All my life I hated running. I was one of the kids in middle school and high school who walked the mile fitness test every year (and I despised the kids who got those awards for being the fastest and most fit). But I secretly wanted to be on of those people who was pounding the pavement in the sun, in the rain, throughout the seasons. In my mind, runners were the epitome of mentally and physically fit.
After surviving pregnancy and labor with yoga and breathing, I developed a new sense of confidence in the power of my body. I began to realize that all the old limits I set for myself—that I was weak, that I was slow, that I was inferior—were all in my head. I no longer had to be the girl who couldn’t. I was a powerful woman. And I was inspired to push myself in ways I never had.
So I decided my challenge would be to run a 5K by my 30th birthday. I took it slow and gave myself 6 months, but within weeks I was running more than a mile (here's the running plan I used to get me started). Each day on the treadmill, I became more confident in my strength. I visualized the word strength over and over to push the pain in my body away, turning myself into a stronger me, into the runner I wanted to become.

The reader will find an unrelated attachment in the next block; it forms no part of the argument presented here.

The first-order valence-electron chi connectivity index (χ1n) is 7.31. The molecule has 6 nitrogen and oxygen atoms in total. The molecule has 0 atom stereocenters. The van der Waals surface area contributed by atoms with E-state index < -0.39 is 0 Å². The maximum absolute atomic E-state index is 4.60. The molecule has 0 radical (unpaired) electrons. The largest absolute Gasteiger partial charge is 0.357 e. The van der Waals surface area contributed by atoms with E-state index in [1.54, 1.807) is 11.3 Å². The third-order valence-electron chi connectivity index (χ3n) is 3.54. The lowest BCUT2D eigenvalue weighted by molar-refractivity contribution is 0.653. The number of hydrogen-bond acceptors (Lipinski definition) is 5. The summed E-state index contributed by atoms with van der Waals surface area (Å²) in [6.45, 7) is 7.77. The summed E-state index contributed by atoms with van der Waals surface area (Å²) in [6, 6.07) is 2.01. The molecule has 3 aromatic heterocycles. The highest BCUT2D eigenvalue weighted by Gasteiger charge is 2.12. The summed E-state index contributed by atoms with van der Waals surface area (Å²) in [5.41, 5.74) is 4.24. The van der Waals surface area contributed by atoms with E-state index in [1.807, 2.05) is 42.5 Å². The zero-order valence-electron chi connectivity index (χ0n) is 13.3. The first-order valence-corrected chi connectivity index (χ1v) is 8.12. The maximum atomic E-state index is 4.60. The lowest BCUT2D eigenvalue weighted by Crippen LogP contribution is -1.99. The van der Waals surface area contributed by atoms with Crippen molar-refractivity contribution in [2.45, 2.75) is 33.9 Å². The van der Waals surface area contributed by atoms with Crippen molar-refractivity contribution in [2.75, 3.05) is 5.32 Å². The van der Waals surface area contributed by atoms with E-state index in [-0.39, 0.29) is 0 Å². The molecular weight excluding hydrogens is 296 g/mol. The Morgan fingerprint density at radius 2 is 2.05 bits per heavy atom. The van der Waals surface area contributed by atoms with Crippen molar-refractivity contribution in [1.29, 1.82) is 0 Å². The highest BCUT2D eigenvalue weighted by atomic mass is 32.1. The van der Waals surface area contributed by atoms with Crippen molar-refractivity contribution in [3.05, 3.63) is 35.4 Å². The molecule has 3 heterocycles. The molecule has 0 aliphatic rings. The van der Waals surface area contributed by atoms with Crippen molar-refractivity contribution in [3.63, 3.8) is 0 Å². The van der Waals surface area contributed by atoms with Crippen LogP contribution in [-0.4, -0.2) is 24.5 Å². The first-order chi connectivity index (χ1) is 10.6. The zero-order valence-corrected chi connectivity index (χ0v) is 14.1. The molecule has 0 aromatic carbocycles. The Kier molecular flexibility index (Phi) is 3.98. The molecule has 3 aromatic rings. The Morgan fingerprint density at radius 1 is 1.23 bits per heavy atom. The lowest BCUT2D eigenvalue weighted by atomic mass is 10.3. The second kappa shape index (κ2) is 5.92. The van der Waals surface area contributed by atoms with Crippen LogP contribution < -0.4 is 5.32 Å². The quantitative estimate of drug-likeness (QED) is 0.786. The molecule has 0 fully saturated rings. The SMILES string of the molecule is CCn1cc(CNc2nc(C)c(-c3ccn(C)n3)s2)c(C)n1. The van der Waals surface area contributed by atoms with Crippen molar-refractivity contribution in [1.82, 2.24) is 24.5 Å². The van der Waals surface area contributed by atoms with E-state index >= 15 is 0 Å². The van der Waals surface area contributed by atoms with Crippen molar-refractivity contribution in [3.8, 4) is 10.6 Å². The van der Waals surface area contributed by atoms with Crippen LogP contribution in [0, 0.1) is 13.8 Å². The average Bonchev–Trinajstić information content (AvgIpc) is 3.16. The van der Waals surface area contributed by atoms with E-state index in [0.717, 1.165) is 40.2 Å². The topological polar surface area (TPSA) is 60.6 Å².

Running has become a drug for me. Early in every run, my body whispers, “It’s time to stop. Walk. You can’t run anymore.” My muscles ache; I can feel my tendons moving and stretching. But I breathe in the cool air and exhale the burning I feel throughout my body. I think, “Strength. Keep breathing. Keep going.” And then comes the warm rush of adrenaline that passes through my body—it heals all of the aches and I feel a moment of absolute silence and peace. I don’t think of anything—no anxiety, no worries, no concerns over who I am—I don’t feel anything except for my breath flowing through my body, and the comfort of the repetitive sound of my feet floating over the pavement.
Through running, I have found my stride, my power, another part of myself.
I am in no way the fastest runner; in fact I'm usually near the back of the pack at races. My fastest mile ever was a 9:30 (thanks to trainer Becky Parks, before her coaching I was running a 12 minute mile). My half marathon time was a little over 3 hours and I didn't run the entire race, but instead used the run-walk-run method.
So if you’re looking to read an elite runner's blog, that's not me. My goal is to just enjoy running and love the body that allows me to continue running.